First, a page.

Washington, DC, – CompTIA, the Computing Technology Industry Association, today issued the following statement regarding the House passage of the Export-Import Bank reauthorization. The following statement should be attributed to Elizabeth Hyman, Executive Vice President, Public Advocacy:
“We commend the action of the House today in moving to renew the authorization of the Export-Import Bank, which expired on June 30.
“The Ex-Im Bank is vital to both the tech industry and our entire American economy. Since the bank’s authority lapsed, U.S. based companies have lost sales to foreign companies and some have even taken steps to move American jobs to other countries. The Ex-Im is an important and vital resource that promotes U.S. companies’ participation in international trade.
“We now call on the Senate to move this important legislation; further delay will lead to cumulative U.S. international trading losses.”
Since 2007, almost 9,000 companies have used the Ex-Im bank to finance export sales, including almost 6,000 small businesses. These numbers do not include multiple businesses that act as suppliers to the exporting concerns. While the bank financed only about 2% of all U.S. export sales in 2014, this 2% represented $27.5 billion in sales and supported 164,000 jobs.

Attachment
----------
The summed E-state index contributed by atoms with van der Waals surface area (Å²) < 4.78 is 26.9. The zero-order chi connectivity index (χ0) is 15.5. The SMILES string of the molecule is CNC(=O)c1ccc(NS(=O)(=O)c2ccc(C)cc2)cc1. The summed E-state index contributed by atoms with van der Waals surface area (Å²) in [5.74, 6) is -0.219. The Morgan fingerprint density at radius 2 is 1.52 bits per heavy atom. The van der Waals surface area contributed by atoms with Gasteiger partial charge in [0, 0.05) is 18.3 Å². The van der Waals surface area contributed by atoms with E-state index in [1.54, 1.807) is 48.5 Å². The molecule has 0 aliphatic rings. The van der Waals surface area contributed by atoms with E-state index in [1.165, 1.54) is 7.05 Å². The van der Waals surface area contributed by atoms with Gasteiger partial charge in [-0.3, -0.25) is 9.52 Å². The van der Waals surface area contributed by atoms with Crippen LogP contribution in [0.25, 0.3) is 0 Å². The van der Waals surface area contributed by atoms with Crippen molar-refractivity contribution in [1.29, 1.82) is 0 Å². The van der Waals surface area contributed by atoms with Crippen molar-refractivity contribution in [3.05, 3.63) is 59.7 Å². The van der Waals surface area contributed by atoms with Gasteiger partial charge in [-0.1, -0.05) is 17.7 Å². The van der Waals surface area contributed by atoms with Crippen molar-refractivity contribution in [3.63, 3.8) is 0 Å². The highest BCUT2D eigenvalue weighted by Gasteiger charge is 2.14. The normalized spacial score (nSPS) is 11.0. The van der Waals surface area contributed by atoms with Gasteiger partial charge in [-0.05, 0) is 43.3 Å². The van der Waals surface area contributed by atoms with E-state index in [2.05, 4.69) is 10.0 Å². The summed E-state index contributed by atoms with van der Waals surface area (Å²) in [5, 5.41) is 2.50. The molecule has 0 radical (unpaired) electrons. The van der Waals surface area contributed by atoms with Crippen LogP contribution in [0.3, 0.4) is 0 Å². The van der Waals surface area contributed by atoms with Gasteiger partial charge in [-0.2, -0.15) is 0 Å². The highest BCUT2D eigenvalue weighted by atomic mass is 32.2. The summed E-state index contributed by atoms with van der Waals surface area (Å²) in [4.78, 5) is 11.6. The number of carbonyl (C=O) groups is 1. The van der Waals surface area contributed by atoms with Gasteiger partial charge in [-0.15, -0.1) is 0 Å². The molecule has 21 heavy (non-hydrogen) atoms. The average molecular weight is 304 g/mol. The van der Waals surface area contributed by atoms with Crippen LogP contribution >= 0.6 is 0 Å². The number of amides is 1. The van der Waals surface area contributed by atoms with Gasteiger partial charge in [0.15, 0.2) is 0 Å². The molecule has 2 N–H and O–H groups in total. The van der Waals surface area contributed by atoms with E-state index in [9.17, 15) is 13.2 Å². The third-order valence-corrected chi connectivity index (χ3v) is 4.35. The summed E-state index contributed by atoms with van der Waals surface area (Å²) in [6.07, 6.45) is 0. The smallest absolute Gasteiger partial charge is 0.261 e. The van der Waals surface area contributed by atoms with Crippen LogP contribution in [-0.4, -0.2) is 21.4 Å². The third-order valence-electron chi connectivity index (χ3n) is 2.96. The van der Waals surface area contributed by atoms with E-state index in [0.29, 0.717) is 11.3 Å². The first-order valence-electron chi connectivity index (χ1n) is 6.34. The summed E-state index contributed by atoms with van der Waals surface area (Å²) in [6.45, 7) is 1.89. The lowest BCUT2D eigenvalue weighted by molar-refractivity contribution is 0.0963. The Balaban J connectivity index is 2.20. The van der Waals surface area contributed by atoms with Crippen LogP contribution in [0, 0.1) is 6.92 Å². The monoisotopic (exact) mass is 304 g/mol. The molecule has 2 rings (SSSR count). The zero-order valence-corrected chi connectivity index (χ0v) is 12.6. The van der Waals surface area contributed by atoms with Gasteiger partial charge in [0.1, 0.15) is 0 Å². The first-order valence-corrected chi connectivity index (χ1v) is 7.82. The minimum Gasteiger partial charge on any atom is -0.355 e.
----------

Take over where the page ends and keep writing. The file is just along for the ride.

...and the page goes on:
The Computing Technology Industry Association (CompTIA) is the voice of the information technology industry. With approximately 2,000 member companies, 3,000 academic and training partners and nearly 2 million IT certifications issued, CompTIA is dedicated to advancing industry growth through educational programs, market research, networking events, professional certifications and public policy advocacy. Visit CompTIA online, Facebook, LinkedIn and Twitter.
About CompTIA Advocacy
Through its advocacy arm, CompTIA champions member-driven business and IT priorities that impact all information technology companies – from small managed solutions providers and software developers to large equipment manufacturers and communications service providers. CompTIA gives eyes, ears and a voice to technology companies, informing them of policy developments – and providing the means to do something about it.